The 5 Grounds for Annulment in Florida

Seeking a divorce is the most common way to end a marriage, and is available in almost all situations. The second option is to seek an annulment. This is where the marriage is declared to legally never have happened. Unlike a divorce, it is only available in very specific situations.

If you are confident that you meet the qualifications for an annulment, it can make a lot of sense to pursue in place of a divorce. However, if you’re unsure, it is often best to just go with a traditional divorce. Let us walk you through which one applies in your case. The following are five of the main grounds used to qualify for an annulment in Florida.

Fraudulent Marriage

If you got married only because one (or both) of the parties needed the marriage to qualify for some benefit, the marriage may be considered fraudulent and therefore qualify for an annulment. For example, if a man marries a woman only because the woman needs a green card to stay in the country, it can be considered fraud. If the marriage ends shortly after attaining the green card, this may serve as evidence of the fraudulent marriage.

Failure to Consummate the Marriage

If a couple never consummated their marriage, it may qualify for an annulment. In most cases, an annulment, for this reason, will have to be sought relatively quickly after the marriage is contracted. An example of when this may happen is if the man was entirely impotent when entering the marriage, but never told his spouse. Once she found out, she could likely file for an annulment.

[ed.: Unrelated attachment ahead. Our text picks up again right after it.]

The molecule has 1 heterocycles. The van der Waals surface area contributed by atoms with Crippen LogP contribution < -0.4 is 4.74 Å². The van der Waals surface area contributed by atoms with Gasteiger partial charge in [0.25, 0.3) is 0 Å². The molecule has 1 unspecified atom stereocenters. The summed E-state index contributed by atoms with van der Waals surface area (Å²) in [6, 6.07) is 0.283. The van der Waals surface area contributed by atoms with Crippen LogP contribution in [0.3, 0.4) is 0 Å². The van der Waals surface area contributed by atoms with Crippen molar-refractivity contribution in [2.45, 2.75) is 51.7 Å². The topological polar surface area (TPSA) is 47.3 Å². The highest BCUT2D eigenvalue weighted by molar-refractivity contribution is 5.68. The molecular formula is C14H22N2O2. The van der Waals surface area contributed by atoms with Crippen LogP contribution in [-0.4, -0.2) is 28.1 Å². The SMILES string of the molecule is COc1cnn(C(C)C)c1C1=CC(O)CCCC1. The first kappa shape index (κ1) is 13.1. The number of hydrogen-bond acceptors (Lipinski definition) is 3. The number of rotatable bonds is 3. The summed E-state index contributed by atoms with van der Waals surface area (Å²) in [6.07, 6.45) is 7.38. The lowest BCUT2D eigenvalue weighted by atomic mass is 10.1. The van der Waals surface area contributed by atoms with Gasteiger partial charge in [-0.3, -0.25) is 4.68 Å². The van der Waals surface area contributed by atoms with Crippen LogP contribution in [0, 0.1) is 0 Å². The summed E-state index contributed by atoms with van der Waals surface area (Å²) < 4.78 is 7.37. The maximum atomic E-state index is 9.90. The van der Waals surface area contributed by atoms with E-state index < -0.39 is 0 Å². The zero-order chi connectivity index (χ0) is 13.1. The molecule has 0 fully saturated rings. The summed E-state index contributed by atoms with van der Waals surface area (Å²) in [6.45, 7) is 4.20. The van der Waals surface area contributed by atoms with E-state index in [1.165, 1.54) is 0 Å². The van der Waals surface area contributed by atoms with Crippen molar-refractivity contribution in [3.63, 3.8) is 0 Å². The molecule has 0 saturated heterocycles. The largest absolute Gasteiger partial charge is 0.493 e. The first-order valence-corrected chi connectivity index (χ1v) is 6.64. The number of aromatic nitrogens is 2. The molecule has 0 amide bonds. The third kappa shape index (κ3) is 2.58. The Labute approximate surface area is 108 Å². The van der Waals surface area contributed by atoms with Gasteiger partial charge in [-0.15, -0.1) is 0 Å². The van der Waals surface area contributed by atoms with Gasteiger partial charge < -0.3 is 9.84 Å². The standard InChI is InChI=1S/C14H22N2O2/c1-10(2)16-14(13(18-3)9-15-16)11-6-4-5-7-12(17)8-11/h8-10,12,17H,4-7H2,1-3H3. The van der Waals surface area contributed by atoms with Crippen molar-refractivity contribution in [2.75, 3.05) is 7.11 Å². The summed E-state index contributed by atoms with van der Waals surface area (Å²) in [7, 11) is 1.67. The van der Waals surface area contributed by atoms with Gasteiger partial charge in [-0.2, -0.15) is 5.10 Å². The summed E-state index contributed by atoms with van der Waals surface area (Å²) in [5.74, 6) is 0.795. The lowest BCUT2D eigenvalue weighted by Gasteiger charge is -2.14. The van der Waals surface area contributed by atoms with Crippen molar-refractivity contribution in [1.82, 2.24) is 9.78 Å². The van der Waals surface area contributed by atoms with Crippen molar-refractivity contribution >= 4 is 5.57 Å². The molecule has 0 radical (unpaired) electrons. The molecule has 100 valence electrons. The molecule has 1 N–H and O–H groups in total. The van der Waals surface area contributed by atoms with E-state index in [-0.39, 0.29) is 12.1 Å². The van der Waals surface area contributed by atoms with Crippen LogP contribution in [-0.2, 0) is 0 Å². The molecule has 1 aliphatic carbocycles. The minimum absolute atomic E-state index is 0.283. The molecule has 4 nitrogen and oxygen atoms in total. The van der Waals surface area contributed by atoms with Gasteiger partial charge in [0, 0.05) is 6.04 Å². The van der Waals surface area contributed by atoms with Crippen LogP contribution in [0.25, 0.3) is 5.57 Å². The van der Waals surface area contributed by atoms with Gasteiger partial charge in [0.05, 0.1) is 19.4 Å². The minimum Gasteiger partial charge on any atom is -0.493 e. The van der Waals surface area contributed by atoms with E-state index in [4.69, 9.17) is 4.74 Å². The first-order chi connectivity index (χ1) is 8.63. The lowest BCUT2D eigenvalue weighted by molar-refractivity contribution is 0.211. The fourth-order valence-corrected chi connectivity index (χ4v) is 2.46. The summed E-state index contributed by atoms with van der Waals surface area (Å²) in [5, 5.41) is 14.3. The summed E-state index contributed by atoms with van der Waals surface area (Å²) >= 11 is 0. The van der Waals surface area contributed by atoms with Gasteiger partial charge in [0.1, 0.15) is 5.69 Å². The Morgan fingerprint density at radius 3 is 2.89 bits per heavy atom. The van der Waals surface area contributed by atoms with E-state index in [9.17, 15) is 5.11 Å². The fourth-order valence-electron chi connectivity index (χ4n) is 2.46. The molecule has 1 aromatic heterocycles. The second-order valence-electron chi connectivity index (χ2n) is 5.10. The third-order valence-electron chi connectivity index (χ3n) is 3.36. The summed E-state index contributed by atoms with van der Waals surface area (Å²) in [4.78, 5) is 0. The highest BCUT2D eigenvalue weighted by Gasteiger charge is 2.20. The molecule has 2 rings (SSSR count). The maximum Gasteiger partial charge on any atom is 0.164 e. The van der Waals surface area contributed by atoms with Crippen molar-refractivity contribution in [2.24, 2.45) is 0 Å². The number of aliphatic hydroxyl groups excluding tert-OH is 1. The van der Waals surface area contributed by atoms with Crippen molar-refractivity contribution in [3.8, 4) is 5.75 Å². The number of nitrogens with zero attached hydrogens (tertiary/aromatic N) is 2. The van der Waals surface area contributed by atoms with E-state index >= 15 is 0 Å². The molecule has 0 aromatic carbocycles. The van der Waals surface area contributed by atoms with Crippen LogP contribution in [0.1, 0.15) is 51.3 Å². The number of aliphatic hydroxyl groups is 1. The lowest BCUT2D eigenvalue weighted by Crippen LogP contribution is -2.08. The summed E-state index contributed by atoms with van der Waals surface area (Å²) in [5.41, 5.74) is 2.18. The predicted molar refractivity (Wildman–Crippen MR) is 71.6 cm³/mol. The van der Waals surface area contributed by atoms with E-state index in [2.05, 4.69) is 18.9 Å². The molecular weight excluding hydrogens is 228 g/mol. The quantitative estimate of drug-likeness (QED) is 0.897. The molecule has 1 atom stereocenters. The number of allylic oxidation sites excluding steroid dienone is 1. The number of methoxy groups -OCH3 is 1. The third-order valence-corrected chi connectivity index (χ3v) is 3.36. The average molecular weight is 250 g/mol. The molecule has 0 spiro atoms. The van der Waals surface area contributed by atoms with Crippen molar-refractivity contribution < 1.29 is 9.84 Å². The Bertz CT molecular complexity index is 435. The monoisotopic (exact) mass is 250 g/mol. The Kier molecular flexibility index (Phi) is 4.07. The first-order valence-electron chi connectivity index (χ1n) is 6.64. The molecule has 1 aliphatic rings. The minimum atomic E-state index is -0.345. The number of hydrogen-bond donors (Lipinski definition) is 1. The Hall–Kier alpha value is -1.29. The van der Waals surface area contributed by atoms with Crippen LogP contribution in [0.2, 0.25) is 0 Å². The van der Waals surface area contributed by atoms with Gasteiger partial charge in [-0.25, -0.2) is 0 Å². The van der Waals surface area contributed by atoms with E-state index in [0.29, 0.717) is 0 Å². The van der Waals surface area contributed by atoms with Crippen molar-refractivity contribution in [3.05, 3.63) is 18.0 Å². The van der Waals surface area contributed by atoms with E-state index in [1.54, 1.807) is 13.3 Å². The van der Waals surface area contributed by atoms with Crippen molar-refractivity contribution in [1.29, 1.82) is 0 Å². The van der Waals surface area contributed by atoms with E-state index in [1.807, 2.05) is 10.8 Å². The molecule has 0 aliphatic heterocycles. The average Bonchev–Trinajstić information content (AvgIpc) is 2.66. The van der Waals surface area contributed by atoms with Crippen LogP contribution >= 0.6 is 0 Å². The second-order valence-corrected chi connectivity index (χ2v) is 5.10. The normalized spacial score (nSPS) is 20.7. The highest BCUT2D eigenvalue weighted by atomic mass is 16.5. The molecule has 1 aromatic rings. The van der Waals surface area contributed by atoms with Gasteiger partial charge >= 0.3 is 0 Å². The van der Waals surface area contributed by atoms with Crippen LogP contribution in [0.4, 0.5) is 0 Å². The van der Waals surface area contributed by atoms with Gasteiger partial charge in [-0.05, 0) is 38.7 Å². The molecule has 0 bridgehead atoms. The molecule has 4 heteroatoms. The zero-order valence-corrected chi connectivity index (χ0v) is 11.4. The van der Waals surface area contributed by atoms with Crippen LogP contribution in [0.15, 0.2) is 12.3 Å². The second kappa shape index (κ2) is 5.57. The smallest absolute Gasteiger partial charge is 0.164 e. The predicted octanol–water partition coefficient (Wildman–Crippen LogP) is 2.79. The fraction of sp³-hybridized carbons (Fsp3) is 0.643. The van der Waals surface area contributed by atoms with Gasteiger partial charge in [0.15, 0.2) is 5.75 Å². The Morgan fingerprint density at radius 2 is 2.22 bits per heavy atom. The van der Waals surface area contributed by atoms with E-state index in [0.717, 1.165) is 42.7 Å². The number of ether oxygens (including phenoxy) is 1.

Marriage was Illegal

In the event that it is discovered that your marriage is illegal, an annulment is usually the right course of action. This could occur if, for example, you and your spouse are determined to be close blood relatives (siblings, first cousins, etc). Another example of this is if one of the parties was too young to get married, but they lied about their age at the time of the wedding. The most common example is when a party was previously married and never obtained a divorce prior to entering into a new marriage.

Married Under Duress

When one (or both) of the spouses was under duress at the time of the marriage, it may be able to be annulled. For example, the woman was pregnant and terrified about the consequences of having a child out of wedlock. While there are certainly times when this is a valid justification for an annulment, it can be difficult to argue in court.

Married While Incapacitated

When one or both of the spouses were legally incapacitated at the time of the wedding, an annulment usually makes sense. The most common example of this would be if the parties were legally drunk, or high on some type of drug so that they could not legally contract the wedding. This is another situation where the parties must seek an annulment relatively soon after the marriage begins in order to qualify.

We Can Evaluate Your Situation

If you think an annulment may be possible in your situation, we would be more than happy to go over all the facts surrounding your case and help make an educated decision. Contact Annette Sanchez Law to schedule a consultation today.

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